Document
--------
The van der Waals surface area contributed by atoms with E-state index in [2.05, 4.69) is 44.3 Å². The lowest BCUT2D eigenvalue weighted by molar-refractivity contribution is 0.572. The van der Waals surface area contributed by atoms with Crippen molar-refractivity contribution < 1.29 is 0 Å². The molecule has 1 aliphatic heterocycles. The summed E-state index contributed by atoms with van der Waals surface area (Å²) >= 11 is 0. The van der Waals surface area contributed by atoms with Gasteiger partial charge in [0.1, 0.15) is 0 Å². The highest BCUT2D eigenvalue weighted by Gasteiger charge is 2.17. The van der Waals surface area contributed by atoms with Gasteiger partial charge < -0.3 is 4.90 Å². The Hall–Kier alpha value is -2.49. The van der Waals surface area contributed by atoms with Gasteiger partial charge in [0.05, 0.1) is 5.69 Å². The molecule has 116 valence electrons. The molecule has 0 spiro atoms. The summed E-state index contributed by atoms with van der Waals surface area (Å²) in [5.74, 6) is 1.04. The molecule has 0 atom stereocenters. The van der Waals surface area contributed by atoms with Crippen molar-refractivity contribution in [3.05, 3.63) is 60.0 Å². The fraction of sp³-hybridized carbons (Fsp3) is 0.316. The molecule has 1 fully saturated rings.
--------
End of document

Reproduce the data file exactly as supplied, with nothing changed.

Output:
The van der Waals surface area contributed by atoms with E-state index in [2.05, 4.69) is 44.3 Å². The lowest BCUT2D eigenvalue weighted by molar-refractivity contribution is 0.572. The van der Waals surface area contributed by atoms with Crippen molar-refractivity contribution < 1.29 is 0 Å². The molecule has 1 aliphatic heterocycles. The summed E-state index contributed by atoms with van der Waals surface area (Å²) >= 11 is 0. The van der Waals surface area contributed by atoms with Gasteiger partial charge in [0.1, 0.15) is 0 Å². The highest BCUT2D eigenvalue weighted by Gasteiger charge is 2.17. The van der Waals surface area contributed by atoms with Gasteiger partial charge < -0.3 is 4.90 Å². The Hall–Kier alpha value is -2.49. The van der Waals surface area contributed by atoms with Gasteiger partial charge in [0.05, 0.1) is 5.69 Å². The molecule has 116 valence electrons. The molecule has 0 spiro atoms. The summed E-state index contributed by atoms with van der Waals surface area (Å²) in [5.74, 6) is 1.04. The molecule has 0 atom stereocenters. The van der Waals surface area contributed by atoms with Crippen molar-refractivity contribution in [3.05, 3.63) is 60.0 Å². The fraction of sp³-hybridized carbons (Fsp3) is 0.316. The molecule has 1 fully saturated rings.